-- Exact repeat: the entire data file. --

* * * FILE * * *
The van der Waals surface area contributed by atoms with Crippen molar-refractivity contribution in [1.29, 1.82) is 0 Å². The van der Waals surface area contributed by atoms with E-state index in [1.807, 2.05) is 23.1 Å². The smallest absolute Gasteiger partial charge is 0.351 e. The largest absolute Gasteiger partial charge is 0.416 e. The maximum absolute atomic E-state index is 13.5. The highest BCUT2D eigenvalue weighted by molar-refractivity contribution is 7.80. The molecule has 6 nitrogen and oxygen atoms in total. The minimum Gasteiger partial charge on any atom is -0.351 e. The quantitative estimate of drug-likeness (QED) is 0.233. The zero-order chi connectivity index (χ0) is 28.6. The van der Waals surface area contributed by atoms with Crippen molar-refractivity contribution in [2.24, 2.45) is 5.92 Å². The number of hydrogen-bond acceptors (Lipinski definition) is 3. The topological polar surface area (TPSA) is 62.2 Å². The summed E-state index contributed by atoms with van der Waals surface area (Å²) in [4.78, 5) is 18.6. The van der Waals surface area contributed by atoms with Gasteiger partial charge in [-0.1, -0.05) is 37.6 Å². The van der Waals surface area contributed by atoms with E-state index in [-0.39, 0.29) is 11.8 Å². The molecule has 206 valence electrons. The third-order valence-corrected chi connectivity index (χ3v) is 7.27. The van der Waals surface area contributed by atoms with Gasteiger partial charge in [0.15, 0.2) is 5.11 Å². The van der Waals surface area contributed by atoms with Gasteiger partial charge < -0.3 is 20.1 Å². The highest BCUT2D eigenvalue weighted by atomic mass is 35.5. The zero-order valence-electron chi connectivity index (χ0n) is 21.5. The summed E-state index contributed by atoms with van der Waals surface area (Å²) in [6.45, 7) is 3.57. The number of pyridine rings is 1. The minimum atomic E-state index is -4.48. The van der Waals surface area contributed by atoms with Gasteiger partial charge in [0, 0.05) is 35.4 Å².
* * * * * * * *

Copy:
The van der Waals surface area contributed by atoms with Crippen molar-refractivity contribution in [1.29, 1.82) is 0 Å². The van der Waals surface area contributed by atoms with E-state index in [1.807, 2.05) is 23.1 Å². The smallest absolute Gasteiger partial charge is 0.351 e. The largest absolute Gasteiger partial charge is 0.416 e. The maximum absolute atomic E-state index is 13.5. The highest BCUT2D eigenvalue weighted by molar-refractivity contribution is 7.80. The molecule has 6 nitrogen and oxygen atoms in total. The minimum Gasteiger partial charge on any atom is -0.351 e. The quantitative estimate of drug-likeness (QED) is 0.233. The zero-order chi connectivity index (χ0) is 28.6. The van der Waals surface area contributed by atoms with Crippen molar-refractivity contribution in [2.24, 2.45) is 5.92 Å². The number of hydrogen-bond acceptors (Lipinski definition) is 3. The topological polar surface area (TPSA) is 62.2 Å². The summed E-state index contributed by atoms with van der Waals surface area (Å²) in [4.78, 5) is 18.6. The van der Waals surface area contributed by atoms with Gasteiger partial charge in [-0.1, -0.05) is 37.6 Å². The van der Waals surface area contributed by atoms with E-state index in [-0.39, 0.29) is 11.8 Å². The molecule has 206 valence electrons. The third-order valence-corrected chi connectivity index (χ3v) is 7.27. The van der Waals surface area contributed by atoms with Gasteiger partial charge in [0.15, 0.2) is 5.11 Å². The van der Waals surface area contributed by atoms with Gasteiger partial charge < -0.3 is 20.1 Å². The highest BCUT2D eigenvalue weighted by atomic mass is 35.5. The zero-order valence-electron chi connectivity index (χ0n) is 21.5. The summed E-state index contributed by atoms with van der Waals surface area (Å²) in [6.45, 7) is 3.57. The number of pyridine rings is 1. The minimum atomic E-state index is -4.48. The van der Waals surface area contributed by atoms with Gasteiger partial charge in [0, 0.05) is 35.4 Å².